—Marcel Maze and Vassily Bourikas
1972 Grand Prix: Deux Fois, Jackie Raynal shared with Pic et Pic et Collegramme, Rachel Weinberg
1973 Grand Prix: Willow Spring, Werner Schroeter
1973 Prix Special du Jury: Imagens do Silencio, Luiz Rosemberg Filho
1973 Prix de la Recherche: Hotel Monterey, Chantal Akerman
1974 Grand Prix: Les Intrigues de Sylvia Couski, Adolfo Arrieta
1974 Prix du Court Metrage: La Femme qui se poudre, Patrick Bokanowski
1974 Prix Special du Court Metrage: Traces, Barbara Linkevitch, ex-aequo: Destiny, The Universal Fantasy, Jon Voorhees and Bruce Carrington
1974 Prix de la Recherche: Room Film, Peter Gidal
1974 Prix de la Critique: Le Cuisinier de Ludwig, Hans-Jurgen Syberberg, ex-aequo: La Soeur du cadre, Jean-Claude Biette
1974 Mention Speciale du Jury: L’Arlequin des rues, Jean-Paul Dupuis, ex-aequo: Telweise von mir ein Volksstuck, Helmut Costard
1975 Grand Prix: Leave Me Alone, Gerhard Theuring
1975 Prix du Court Metrage: F2, Jean Pascal
1975 Prix de la Folie: Modelo, Costas Sficas
1975 Prix de la Porte Entrouverte: Eugenie de Franval, Louis Skorecki
1975 Prix de la Critique: Mozart in Love, Mark Rappaport, ex-aequo: Gaumont Palace, Francois Barat
1976 Grand Prix: Monkey’s Birthday, David Larcher, ex-aequo: La Notte e Il Giorno, Gianni Castagnoli
1976 Prix Special du Jury: Rythme 76, Jean-Michel Bouhours
1976 Prix de la Critique: Sensitometrie, Patrice Kirchhofer
1977 Grand Prix: Lithophonie, Jean-Paul Dupuis, ex-aequo: La Cite des neuf portes, Stephane Marti
1977 Prix Special du Jury: L’Enfant qui a pisse des paillettes, Maria Klonaris & Caterina Thomadaki
1977 Prix de la Critique: Film Russe, Erwin Huppert, ex-aequo: La Cite des neuf portes, Stephane Marti
1977 Mentions Speciales: Teo Hernandez, Jean-Pierre Ceton & Irene Fournier, Jacques Haubois, Pierre Bressan
1978 Grand Prix: Droids, Jean-Pascal Auberge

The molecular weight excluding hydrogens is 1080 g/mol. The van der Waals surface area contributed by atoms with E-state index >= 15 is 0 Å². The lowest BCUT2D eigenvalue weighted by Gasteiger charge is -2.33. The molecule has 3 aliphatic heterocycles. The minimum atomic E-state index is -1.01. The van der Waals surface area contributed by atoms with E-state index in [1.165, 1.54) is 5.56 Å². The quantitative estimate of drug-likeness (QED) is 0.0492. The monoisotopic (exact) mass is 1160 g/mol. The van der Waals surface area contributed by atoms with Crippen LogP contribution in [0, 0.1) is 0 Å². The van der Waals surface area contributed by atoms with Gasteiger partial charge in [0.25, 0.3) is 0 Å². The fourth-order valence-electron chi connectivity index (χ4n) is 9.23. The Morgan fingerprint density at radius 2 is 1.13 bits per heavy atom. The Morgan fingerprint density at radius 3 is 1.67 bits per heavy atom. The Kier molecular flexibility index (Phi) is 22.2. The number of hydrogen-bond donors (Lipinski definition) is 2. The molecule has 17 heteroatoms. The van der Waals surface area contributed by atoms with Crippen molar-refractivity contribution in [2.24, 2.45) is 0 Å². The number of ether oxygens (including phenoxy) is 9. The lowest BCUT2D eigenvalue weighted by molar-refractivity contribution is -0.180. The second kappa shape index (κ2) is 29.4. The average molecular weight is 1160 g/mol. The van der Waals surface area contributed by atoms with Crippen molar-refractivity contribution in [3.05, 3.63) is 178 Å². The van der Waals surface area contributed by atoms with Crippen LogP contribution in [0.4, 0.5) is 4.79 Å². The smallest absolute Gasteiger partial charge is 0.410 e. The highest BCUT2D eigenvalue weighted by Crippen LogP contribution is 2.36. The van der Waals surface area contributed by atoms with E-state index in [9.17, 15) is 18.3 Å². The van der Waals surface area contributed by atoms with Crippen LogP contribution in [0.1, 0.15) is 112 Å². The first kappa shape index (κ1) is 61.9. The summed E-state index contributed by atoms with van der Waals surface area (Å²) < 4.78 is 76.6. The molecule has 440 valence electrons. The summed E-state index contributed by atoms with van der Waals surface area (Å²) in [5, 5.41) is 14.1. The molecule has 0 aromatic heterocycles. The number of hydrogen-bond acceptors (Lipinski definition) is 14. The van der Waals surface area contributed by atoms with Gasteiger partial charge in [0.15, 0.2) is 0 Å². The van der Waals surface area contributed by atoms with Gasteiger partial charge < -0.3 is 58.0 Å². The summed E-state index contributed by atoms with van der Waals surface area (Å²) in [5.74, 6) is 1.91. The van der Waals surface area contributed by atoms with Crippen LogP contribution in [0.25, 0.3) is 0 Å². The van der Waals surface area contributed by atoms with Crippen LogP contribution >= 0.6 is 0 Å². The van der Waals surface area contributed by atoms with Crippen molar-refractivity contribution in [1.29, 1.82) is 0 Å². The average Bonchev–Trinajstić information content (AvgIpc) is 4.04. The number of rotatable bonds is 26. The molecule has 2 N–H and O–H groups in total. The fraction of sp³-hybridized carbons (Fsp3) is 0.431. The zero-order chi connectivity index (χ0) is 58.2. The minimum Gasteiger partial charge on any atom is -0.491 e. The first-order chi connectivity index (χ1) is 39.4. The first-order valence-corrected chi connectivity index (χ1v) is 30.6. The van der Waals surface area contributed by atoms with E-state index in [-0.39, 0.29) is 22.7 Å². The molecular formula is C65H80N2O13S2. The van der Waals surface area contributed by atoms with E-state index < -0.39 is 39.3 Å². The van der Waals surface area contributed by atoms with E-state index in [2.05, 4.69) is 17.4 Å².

1978 Prix Special du Jury: Demon de l’analogie, Heinz Emigholz, ex-aequo: Frauenzimmer, Pierre Bressan, ex-aequo: Vestibule: Ken Kobland
1978 Prix de la Critique: Vestibule, Ken Kobland
1979 Grand Prix: Codex, Stuart Pound, ex-aequo: Street Film, Robert Fulton
1979 Prix de la Critique: Codex, Stuart Pound, ex-aequo: Pression, Ljubomir Simunic, ex-aequo: L’ultime dissonance, Daniel Viguier, ex-aequo: Near and Far and Now and Then, Ken Kobland
1979 Prix Jean-Jacques Perron: 3 Couches suffisent, Guy Fihman
1980 Grand Prix: Souterrain, Rotraut Pape
1980 Prix du Puplic: X, Lionel Soukaz, ex-aequo: Serie Noire, Florence de Meredieux
1980 Prix de la Critique: San Francisco Zephir, Bastian Cleve
1981 Grand Prix: Resistance, Ken McMullen
1981 Prix Special du Jury: L’Homme qui ne pouvait voir assez loin, Peter Rose
1982 Grand Prix: Castadiva, Eric de Kuyper
1982 Prix du Public: Pour voir, Patrice Enard, ex-aequo: Equipe de nuit, Robina Rose
1982 Prix de la Fondation Samson Francois pour la meilleure bande son: Lun Hui-le jardin des Ages, Alain Mazars
1983 Grand Prix: Voyage a Travers le sable, Andra Hamelberg
1983 Prix Special du Jury: Relation, Toshio Matsumoto
1983 Hommage Special du Jury: a Yvan Martinac pour l’ensemble de son oeuvre
1983 Prix de la Fondation Samson Francois pour la meilleure bande son: Un Film Facile, Jean-Pierre Valladeau
1983 Prix du Film d’Auteur: Elephant, Jacques Meilleurat
1983 Mentions Speciales du Jury: Impressionnant, Marie-Adam Benga, Visages Perdus, Alain Mazars, Odyssee, Robert Macnaughton